Smarter dogs find it easier to overcome their spatial bias, a new study has discovered.
Researchers at Eötvös Loránd University, Hungary, found that dogs with higher cognitive abilities were better able to focus on the physical properties of an object rather than the spatial qualities that dogs tend to focus on.
Numerous previous studies have shown that dogs have a preference to respond to information as being about location rather than objects.
Ivaylo Iotchev, first author of the study, explained: “This is manifested, for example, in the way dogs and children react to gestures when we show them the position of an object. Very early on, children interpret the gesture as pointing to the object, while dogs take the pointing as a directional cue.”
To test whether the spatial bias was the result of dogs’ visual or cognitive abilities, the researchers conducted two behavioural tests involving 82 dogs.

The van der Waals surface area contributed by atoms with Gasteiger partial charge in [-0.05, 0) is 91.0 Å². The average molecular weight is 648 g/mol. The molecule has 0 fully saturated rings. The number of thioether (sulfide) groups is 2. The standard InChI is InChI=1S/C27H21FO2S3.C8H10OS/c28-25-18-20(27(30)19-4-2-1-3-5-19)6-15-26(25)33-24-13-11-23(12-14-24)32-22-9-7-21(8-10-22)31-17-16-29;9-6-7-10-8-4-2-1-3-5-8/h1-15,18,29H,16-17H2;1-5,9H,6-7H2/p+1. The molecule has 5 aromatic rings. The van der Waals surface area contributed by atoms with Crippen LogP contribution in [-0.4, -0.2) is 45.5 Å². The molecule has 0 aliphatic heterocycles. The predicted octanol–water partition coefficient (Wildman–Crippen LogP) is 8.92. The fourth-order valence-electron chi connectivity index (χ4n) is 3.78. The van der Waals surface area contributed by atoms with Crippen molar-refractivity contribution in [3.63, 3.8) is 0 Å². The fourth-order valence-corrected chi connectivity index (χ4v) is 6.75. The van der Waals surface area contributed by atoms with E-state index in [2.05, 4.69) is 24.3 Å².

In the first task, the dogs had to learn whether a treat was hidden under a plate positioned on the right or the left. In the other task, they had to learn whether the treat was beneath a round white plate or a square black one.
The researchers compared the results of these tests with the visual acuity and cognitive abilities of each dog. They found a correlation between dogs who had higher-scoring cognitive abilities and success at identifying the correct plate based on what it looked like.
Enikő Kubinyi, part of the research team, said: “We tested their memory, attention skills and perseverance. We found that dogs with better cognitive performance in the more difficult spatial bias task linked information to objects as easily as to places.”
Dr Iotchev added: “Spatial bias in dogs is not simply a sensory problem but also a mindset. We also found that 'smarter' dogs are resilient in difficult learning situations and can overcome their biases.”
The study, ‘Cognitive and sensory capacity each contribute to the canine spatial bias’, has been published in the journal Ethology.
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